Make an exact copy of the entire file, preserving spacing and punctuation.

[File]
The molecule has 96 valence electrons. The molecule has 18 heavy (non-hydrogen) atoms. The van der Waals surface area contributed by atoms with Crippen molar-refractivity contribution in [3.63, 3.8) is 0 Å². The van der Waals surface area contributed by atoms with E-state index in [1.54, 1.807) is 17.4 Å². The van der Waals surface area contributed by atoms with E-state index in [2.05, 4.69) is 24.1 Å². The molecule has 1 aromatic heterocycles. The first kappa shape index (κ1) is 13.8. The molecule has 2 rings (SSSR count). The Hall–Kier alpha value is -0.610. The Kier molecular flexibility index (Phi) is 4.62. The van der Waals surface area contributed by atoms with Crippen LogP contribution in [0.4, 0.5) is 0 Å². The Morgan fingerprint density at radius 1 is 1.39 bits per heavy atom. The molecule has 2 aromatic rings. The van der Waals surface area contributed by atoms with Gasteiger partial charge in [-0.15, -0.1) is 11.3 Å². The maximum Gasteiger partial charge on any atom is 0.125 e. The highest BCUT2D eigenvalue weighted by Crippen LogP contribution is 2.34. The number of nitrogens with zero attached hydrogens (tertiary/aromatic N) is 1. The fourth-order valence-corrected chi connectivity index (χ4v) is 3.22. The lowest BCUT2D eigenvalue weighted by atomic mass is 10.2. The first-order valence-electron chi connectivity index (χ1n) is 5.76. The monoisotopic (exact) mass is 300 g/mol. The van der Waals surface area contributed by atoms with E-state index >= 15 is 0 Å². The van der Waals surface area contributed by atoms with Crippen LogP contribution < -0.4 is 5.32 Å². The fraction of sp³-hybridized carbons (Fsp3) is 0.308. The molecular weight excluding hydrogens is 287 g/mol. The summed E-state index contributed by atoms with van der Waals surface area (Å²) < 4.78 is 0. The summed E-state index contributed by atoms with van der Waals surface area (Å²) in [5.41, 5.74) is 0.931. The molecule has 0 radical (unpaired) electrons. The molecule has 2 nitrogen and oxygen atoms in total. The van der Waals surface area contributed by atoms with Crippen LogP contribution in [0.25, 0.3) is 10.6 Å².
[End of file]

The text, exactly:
The molecule has 96 valence electrons. The molecule has 18 heavy (non-hydrogen) atoms. The van der Waals surface area contributed by atoms with Crippen molar-refractivity contribution in [3.63, 3.8) is 0 Å². The van der Waals surface area contributed by atoms with E-state index in [1.54, 1.807) is 17.4 Å². The van der Waals surface area contributed by atoms with E-state index in [2.05, 4.69) is 24.1 Å². The molecule has 1 aromatic heterocycles. The first kappa shape index (κ1) is 13.8. The molecule has 2 rings (SSSR count). The Hall–Kier alpha value is -0.610. The Kier molecular flexibility index (Phi) is 4.62. The van der Waals surface area contributed by atoms with Crippen LogP contribution in [0.4, 0.5) is 0 Å². The Morgan fingerprint density at radius 1 is 1.39 bits per heavy atom. The molecule has 2 aromatic rings. The van der Waals surface area contributed by atoms with Gasteiger partial charge in [-0.15, -0.1) is 11.3 Å². The maximum Gasteiger partial charge on any atom is 0.125 e. The highest BCUT2D eigenvalue weighted by Crippen LogP contribution is 2.34. The number of nitrogens with zero attached hydrogens (tertiary/aromatic N) is 1. The fourth-order valence-corrected chi connectivity index (χ4v) is 3.22. The lowest BCUT2D eigenvalue weighted by atomic mass is 10.2. The first-order valence-electron chi connectivity index (χ1n) is 5.76. The monoisotopic (exact) mass is 300 g/mol. The van der Waals surface area contributed by atoms with E-state index >= 15 is 0 Å². The van der Waals surface area contributed by atoms with Crippen LogP contribution < -0.4 is 5.32 Å². The fraction of sp³-hybridized carbons (Fsp3) is 0.308. The molecular weight excluding hydrogens is 287 g/mol. The summed E-state index contributed by atoms with van der Waals surface area (Å²) < 4.78 is 0. The summed E-state index contributed by atoms with van der Waals surface area (Å²) in [5.41, 5.74) is 0.931. The molecule has 0 radical (unpaired) electrons. The molecule has 2 nitrogen and oxygen atoms in total. The van der Waals surface area contributed by atoms with Crippen LogP contribution in [0.25, 0.3) is 10.6 Å².